C# and Visual Basic .Net Instrument Control Tutorial

Publish Date: Jan 10, 2007 | 30 Ratings | 2.20 out of 5 |  PDF

Table of Contents

  1. Introduction
  2. What is VISA?
  3. What is the VISA .Net API?
  4. How Can I Use the VISA .Net API?
  5. Conclusion

1. Introduction

Controlling instruments with Microsoft .Net applications is challenging because of the the variety of buses instruments provide to connect to PCs. For each bus type, developers must learn the bus protocols and application programming interfaces (APIs) to write an application. VISA (Virtual Instrument Software Architecture) is a high-level driver that abstracts the lower-level drivers for each instrument hardware bus type and provides a single API for communicating with instruments regardless of the bus interface. This application note discusses how you can take advantage of VISA for .NET applications using the VISA .Net libraries in C# and Visual Basic .Net to communicate with GPIB, serial, Ethernet / LAN, IEEE 1394, and USB instruments.

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2. What is VISA?


VISA is a driver software architecture developed to unify communication with GPIB, serial, Ethernet/LAN, IEEE 1394, and USB instruments and simplify your instrument control applications. With the VISA API developers can use GPIB, serial, Ethernet/LAN, IEEE 1394, and USB instruments.

VISA offers the following benefits:
  • Interface independence – VISA provides a single API with the same methods to communicate with instruments, regardless of the interface type. For example, the VISA command to send an ASCII string to a message-based instrument is the same for GPIB, serial, Ethernet/LAN, IEEE 1394, and USB interfaces.
  • An object-oriented architecture that can easily adapt to new instrumentation interfaces developed in the future.
  • Full-featured instrumentation programming functionality implemented in a very compact command set.

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3. What is the VISA .Net API?

The VISA .Net API is an object-oriented interface made up of a set of .Net classes to communicate with instruments with VISA. You can use Net compliant languages such as C# and Visual Basic .Net.

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4. How Can I Use the VISA .Net API?


The VISA .Net API is part of the free NI-VISA driver software. NI VISA can be downloaded free of charge from National Instrument VISA for use with NI products. To install .Net support for NI VISA include .Net support by selecting .Net Framework 1.1 Languages Support under the Development Support category as seen in Figure 1.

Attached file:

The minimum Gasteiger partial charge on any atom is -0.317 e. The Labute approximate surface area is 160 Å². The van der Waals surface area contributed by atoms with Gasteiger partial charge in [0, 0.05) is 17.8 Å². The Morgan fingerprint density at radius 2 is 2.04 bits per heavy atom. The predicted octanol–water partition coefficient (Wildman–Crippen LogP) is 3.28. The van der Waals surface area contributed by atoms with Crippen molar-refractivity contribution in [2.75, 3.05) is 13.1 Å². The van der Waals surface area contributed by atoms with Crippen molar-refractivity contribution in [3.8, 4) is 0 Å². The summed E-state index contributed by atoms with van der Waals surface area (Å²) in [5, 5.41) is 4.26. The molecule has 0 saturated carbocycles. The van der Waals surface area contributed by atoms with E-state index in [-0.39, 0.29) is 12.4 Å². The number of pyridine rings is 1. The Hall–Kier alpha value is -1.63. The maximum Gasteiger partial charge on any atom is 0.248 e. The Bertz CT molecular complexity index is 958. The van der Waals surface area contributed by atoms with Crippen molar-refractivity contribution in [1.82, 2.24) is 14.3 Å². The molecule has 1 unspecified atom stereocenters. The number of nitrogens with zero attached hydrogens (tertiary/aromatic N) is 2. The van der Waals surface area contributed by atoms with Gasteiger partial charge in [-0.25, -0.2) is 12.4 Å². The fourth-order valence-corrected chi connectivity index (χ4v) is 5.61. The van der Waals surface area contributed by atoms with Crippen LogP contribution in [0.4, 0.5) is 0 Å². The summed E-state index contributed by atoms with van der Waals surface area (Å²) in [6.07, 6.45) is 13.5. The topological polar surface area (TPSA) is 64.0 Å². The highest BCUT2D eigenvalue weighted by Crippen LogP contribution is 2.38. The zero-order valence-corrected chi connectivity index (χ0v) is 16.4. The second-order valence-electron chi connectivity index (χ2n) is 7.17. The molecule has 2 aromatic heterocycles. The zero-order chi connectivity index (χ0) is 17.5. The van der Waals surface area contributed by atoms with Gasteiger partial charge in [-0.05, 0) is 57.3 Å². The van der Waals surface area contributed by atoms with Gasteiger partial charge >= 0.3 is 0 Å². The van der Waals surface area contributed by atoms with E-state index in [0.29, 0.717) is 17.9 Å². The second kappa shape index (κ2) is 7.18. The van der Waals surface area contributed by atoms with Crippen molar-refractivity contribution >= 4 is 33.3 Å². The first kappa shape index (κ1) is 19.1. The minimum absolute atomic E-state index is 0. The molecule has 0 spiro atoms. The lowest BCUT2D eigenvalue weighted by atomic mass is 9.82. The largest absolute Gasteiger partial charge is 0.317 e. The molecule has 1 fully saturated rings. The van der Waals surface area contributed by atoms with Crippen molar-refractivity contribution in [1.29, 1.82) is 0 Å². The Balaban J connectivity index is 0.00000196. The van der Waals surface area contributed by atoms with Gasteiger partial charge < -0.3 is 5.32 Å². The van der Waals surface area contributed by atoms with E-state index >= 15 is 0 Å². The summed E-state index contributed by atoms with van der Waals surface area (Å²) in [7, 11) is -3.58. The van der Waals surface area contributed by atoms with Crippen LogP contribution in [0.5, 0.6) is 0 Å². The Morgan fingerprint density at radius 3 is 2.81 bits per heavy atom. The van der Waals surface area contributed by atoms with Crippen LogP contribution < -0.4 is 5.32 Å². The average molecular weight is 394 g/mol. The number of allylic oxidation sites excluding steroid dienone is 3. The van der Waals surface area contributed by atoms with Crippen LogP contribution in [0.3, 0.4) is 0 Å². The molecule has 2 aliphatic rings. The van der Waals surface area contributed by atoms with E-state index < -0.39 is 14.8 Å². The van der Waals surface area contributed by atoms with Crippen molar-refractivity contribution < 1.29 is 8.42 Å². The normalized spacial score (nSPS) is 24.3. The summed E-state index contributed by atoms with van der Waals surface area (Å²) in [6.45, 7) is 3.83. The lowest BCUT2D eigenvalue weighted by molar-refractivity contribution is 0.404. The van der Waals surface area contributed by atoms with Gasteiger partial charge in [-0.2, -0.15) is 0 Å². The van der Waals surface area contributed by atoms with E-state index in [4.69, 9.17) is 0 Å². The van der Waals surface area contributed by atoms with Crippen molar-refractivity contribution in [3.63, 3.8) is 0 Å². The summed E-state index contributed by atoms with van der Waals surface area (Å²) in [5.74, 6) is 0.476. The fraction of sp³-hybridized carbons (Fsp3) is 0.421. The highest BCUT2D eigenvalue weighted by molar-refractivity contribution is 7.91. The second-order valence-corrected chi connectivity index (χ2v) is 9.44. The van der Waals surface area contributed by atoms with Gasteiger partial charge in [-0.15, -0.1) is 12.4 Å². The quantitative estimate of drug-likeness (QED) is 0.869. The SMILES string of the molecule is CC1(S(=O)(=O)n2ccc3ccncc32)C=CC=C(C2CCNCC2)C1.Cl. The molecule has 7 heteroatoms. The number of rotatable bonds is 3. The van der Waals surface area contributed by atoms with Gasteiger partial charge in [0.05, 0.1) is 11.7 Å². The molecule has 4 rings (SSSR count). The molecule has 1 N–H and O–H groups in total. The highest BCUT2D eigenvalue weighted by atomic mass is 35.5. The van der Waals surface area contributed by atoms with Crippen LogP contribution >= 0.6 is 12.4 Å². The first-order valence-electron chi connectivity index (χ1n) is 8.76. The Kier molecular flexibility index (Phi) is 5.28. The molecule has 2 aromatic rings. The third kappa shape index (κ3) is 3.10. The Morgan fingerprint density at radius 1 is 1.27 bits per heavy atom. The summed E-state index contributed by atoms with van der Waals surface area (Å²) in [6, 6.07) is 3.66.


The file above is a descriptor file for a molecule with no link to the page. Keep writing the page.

Figure 1: NI-VISA Installation Showing .Net Support


Adding References to the VisaNS Class Libraries
To create your C# or Visual Basic .Net instrument control application, begin with a Solution in Visual Studio. In the Solution Explorer you will find that each project has a category called References under which references are organized. In order to use the VISA .Net API class libraries add the NationalInstruments.Common and NationalInstruments.VisaNS references to your project. The NationalInstruments.Common namespace includes common methods and properties used by many of the National Instruments drivers. The NationalInstruments.VisaNS namespace includes the methods and properties for the VISA .Net API. To add a new reference, right click on References category and select Add Reference.

Importing the VisaNS Namespace into Your Application
When you reference the VisaNS classes, you can use them in your project. By importing the VisaNS namespace, you can more directly access objects by reducing typing. Import the VisaNS namespace by adding the following line of code to the beginning of your application:


[C#]
using NationalInstruments.VisaNS;

[VB .Net]
Imports NationalInstruments.VisaNS


Determining the Instrument Resource Name
A resource is the GPIB, serial, Ethernet/LAN, IEEE 1394, and USB instrument or controller with which you want to communicate. The resource name, also know as instrument descriptor, specifies the exact name and location of the VISA resource. For example, the resource name ASRL1::INSTR describes the instrument on COM port 1 of your computer, and GPIB0::13::INSTR describes a GPIB instrument at address 13. To communicate with an instrument using VISA. we must determine its address and instrument descriptor. The following link will take you to the Instrument Control Fundamentals hardware page where you can find articles on how to find a visa resource for any hardware bus.

Instrument Control Fundamentals: Hardware and Bus Technologies

We will use this resource name later on in the tutorial to specify which instrument we want to communicate with.

Opening a VISA Session